seen thus far from only doing twenty some what practicum hours in an urban district is frightening. For example, one student was on the phone with someone else at 12:30 p.m. during his English class telling the person on the other end he was at school and he would “get at them at 3:00 to meet him”. I immediately thought by his appearance and by that phone call that this kid is dealing drugs. I try not to be judgmental, but from what I observed and my instinct is that this kid is dealing. If he was speaking to one of his peers wouldn’t that person be at school at that particular time? Why is one of his peers calling him during school hours? Growing up in the city I have seen all walks of life from lower socioeconomic status to middle to high. You become aware of the signs and you pick up on the implicit sayings. If random searches or drug testing was enforced it would undoubtedly crack down on students like this who probably bring the drugs to school with them. If students have nothing to hide then why would that student or parent object to such a scenario? School is supposed to be a safe haven for our youth; somewhere where students leave their outside life behind them for six hours and focus on their future. Without education you don’t have a future period. With the way our economy is now it is competitive to just get a job stocking shelves. Point blank things are serious and from the looks of it things don’t look like they are getting any better any sooner. If we can crack down on drugs in our school by randomly drug testing students and randomly searching so be it. We are supposed to be educators here making interventions to help these students that don’t have the backbone of a supportive family. Like I mentioned previously in my other blog these students should not be subjected to punishment, but to TRY to make them see the light that if you strive and work hard through academics there is a way out of the “ghetto” besides selling drugs.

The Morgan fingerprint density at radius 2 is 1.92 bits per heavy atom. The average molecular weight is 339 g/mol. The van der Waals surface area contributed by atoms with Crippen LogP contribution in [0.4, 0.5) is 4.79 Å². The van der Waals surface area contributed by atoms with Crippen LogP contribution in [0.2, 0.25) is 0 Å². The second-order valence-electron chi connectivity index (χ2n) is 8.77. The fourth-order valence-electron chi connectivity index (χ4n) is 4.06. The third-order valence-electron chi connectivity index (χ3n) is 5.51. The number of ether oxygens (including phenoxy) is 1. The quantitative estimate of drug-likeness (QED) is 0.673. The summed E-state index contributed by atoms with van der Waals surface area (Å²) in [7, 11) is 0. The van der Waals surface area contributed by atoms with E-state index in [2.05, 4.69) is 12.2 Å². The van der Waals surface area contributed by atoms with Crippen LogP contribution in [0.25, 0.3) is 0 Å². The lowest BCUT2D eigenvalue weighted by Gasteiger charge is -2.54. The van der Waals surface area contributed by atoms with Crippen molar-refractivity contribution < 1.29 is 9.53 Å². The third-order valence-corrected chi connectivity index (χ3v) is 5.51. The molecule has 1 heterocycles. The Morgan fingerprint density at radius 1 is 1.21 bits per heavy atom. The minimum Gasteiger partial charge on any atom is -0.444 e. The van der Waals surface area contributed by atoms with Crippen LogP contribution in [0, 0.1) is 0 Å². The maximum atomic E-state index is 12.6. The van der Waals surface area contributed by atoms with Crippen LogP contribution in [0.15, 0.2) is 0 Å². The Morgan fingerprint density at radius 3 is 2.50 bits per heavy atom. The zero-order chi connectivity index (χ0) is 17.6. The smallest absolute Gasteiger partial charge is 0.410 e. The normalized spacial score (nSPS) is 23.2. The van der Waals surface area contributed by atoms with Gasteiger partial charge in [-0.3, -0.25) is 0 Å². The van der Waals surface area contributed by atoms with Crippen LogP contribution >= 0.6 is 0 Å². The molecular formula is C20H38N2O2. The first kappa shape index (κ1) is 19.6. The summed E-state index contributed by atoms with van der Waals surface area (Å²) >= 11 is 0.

Jessica S said...